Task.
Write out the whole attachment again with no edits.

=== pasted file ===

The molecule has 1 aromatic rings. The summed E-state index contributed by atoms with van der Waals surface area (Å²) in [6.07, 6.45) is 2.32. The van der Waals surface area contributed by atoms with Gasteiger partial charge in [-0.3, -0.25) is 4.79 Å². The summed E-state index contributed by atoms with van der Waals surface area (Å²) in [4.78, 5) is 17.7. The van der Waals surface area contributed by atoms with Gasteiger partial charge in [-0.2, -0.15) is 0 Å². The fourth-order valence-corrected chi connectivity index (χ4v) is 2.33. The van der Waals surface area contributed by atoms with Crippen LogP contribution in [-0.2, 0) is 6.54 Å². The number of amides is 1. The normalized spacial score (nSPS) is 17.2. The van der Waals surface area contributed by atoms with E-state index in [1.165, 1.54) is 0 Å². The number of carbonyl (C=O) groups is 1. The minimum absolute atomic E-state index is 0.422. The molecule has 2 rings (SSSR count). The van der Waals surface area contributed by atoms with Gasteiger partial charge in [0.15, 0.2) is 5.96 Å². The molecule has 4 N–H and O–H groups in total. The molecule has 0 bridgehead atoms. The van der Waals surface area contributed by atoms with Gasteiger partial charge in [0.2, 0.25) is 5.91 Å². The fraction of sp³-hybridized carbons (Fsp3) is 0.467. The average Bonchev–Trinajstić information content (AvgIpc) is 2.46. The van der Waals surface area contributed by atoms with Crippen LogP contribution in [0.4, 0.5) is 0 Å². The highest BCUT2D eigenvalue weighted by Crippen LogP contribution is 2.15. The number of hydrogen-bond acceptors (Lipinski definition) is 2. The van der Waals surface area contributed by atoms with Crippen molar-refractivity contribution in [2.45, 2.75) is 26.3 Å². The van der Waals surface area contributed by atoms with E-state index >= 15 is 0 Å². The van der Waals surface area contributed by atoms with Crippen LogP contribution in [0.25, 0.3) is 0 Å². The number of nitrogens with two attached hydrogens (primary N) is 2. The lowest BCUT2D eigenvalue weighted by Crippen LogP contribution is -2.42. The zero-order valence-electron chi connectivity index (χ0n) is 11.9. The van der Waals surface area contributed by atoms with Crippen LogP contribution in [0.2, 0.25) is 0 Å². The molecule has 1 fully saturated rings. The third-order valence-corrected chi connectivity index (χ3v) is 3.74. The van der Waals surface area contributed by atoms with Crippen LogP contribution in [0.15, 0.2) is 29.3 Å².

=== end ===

The molecule has 1 aromatic rings. The summed E-state index contributed by atoms with van der Waals surface area (Å²) in [6.07, 6.45) is 2.32. The van der Waals surface area contributed by atoms with Gasteiger partial charge in [-0.3, -0.25) is 4.79 Å². The summed E-state index contributed by atoms with van der Waals surface area (Å²) in [4.78, 5) is 17.7. The van der Waals surface area contributed by atoms with Gasteiger partial charge in [-0.2, -0.15) is 0 Å². The fourth-order valence-corrected chi connectivity index (χ4v) is 2.33. The van der Waals surface area contributed by atoms with Crippen LogP contribution in [-0.2, 0) is 6.54 Å². The number of amides is 1. The normalized spacial score (nSPS) is 17.2. The van der Waals surface area contributed by atoms with E-state index in [1.165, 1.54) is 0 Å². The number of carbonyl (C=O) groups is 1. The minimum absolute atomic E-state index is 0.422. The molecule has 2 rings (SSSR count). The van der Waals surface area contributed by atoms with Gasteiger partial charge in [0.15, 0.2) is 5.96 Å². The molecule has 4 N–H and O–H groups in total. The molecule has 0 bridgehead atoms. The van der Waals surface area contributed by atoms with Gasteiger partial charge in [0.2, 0.25) is 5.91 Å². The fraction of sp³-hybridized carbons (Fsp3) is 0.467. The average Bonchev–Trinajstić information content (AvgIpc) is 2.46. The van der Waals surface area contributed by atoms with Crippen LogP contribution in [0.4, 0.5) is 0 Å². The highest BCUT2D eigenvalue weighted by Crippen LogP contribution is 2.15. The number of hydrogen-bond acceptors (Lipinski definition) is 2. The van der Waals surface area contributed by atoms with Crippen molar-refractivity contribution in [2.45, 2.75) is 26.3 Å². The van der Waals surface area contributed by atoms with E-state index >= 15 is 0 Å². The van der Waals surface area contributed by atoms with Crippen LogP contribution in [0.25, 0.3) is 0 Å². The number of nitrogens with two attached hydrogens (primary N) is 2. The lowest BCUT2D eigenvalue weighted by Crippen LogP contribution is -2.42. The zero-order valence-electron chi connectivity index (χ0n) is 11.9. The van der Waals surface area contributed by atoms with Crippen LogP contribution in [0.2, 0.25) is 0 Å². The molecule has 1 fully saturated rings. The third-order valence-corrected chi connectivity index (χ3v) is 3.74. The van der Waals surface area contributed by atoms with Crippen LogP contribution in [0.15, 0.2) is 29.3 Å².